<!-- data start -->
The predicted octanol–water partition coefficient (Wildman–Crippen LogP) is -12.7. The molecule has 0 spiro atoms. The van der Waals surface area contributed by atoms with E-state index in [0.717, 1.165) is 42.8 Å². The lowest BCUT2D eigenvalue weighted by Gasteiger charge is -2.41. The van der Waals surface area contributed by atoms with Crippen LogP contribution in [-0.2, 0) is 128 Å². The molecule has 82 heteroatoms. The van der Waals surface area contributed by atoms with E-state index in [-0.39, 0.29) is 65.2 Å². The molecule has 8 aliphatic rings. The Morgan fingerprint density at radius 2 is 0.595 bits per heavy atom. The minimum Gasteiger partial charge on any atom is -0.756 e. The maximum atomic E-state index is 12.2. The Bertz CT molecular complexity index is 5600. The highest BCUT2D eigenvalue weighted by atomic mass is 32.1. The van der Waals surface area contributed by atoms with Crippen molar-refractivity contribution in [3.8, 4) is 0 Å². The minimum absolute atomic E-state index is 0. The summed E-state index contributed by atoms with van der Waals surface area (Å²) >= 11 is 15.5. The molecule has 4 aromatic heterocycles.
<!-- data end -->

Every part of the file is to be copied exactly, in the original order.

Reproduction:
The predicted octanol–water partition coefficient (Wildman–Crippen LogP) is -12.7. The molecule has 0 spiro atoms. The van der Waals surface area contributed by atoms with E-state index in [0.717, 1.165) is 42.8 Å². The lowest BCUT2D eigenvalue weighted by Gasteiger charge is -2.41. The van der Waals surface area contributed by atoms with Crippen LogP contribution in [-0.2, 0) is 128 Å². The molecule has 82 heteroatoms. The van der Waals surface area contributed by atoms with E-state index in [-0.39, 0.29) is 65.2 Å². The molecule has 8 aliphatic rings. The Morgan fingerprint density at radius 2 is 0.595 bits per heavy atom. The minimum Gasteiger partial charge on any atom is -0.756 e. The maximum atomic E-state index is 12.2. The Bertz CT molecular complexity index is 5600. The highest BCUT2D eigenvalue weighted by atomic mass is 32.1. The van der Waals surface area contributed by atoms with Crippen molar-refractivity contribution in [3.8, 4) is 0 Å². The minimum absolute atomic E-state index is 0. The summed E-state index contributed by atoms with van der Waals surface area (Å²) >= 11 is 15.5. The molecule has 4 aromatic heterocycles.